2. Do you contribute to your health benefits through deductions from your paycheck? If not, where are the funds for your health care coming from? If you do have a health care plan, either through your employer, the state, or independently, you are taking care of your health. That is a very important long-term investment.

3. Next, look at the rest of your pay. In addition to your before-tax contributions, what have you saved in a personal savings account? If this amount been at least 20% of your pay, you are prepared for an emergency. If not, it is time to reassess your financial habits.

A Family that Saves together enjoys more Face Time together ~

Family Financial Workbook: A Family Budgeting Guide
Family Financial Workbook: A Family Budgeting Guide
Involving the entire family in organizing finances teaches children that they have as much power to focus their saving and spending goals as their parents, and will learn to understand how a family budget works.

D. How much of your Income do you, or can you, save?

The first step to saving more money is to assess how much you truly have. How much "disposable income," beyond your monthly bills, do you have to spend on things you would like to have or do but are not necessary to your survival? That amount should be above and beyond 20% of your income, because that is the minimum amount of money you need to tuck away to have a comfortable cushion for handling an emergency.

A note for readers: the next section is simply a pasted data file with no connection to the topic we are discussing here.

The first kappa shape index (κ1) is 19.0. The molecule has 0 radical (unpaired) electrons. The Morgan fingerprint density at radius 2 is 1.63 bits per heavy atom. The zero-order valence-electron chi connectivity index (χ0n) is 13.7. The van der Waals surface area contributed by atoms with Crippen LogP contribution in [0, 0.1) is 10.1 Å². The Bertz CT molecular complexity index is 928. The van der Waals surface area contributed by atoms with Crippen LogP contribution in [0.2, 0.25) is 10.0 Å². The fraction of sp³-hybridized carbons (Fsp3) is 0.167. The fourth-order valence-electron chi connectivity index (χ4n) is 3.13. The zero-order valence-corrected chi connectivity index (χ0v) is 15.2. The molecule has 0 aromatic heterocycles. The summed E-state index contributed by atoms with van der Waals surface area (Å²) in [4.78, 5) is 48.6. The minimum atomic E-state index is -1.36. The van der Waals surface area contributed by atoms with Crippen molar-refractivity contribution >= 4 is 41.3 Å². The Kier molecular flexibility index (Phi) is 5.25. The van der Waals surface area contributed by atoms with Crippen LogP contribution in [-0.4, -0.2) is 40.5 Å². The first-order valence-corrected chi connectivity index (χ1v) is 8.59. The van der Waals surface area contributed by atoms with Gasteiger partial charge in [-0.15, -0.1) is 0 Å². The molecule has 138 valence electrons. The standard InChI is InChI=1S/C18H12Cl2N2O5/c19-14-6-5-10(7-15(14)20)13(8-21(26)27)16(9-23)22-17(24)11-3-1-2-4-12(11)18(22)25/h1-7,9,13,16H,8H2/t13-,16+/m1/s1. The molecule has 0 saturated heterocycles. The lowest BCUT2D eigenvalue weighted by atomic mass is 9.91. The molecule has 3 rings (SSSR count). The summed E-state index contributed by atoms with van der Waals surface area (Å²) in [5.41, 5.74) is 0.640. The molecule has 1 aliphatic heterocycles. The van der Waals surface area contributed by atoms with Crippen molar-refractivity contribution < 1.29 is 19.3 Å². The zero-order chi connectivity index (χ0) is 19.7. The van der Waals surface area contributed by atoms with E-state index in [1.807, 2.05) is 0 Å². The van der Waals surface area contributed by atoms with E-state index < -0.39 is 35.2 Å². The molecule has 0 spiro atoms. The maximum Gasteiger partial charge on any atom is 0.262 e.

*My definition of an emergency is a situation that is out of the ordinary, and requires an unplanned spending of money. Examples of such emergencies include car trouble that requires a mechanic, a repair needed on your home, an injury, or suddenly needing to pay for travel expenses to visit a sick relative.

If you have not begun using a paper and pencil, and a calculator, it may be time to do this now. There are lots of numbers to juggle and crunch, and the only way to keep in touch with your financial reality is to do the math. It will help with the re-assessment process. Here is a step-by-step outline of what numbers to look at and how to work with them.

1. Write down your "net" monthly income (your take-home pay).

2. Add up your monthly bills and subtract that total from your monthly income. The final number is the amount of your "disposable" income.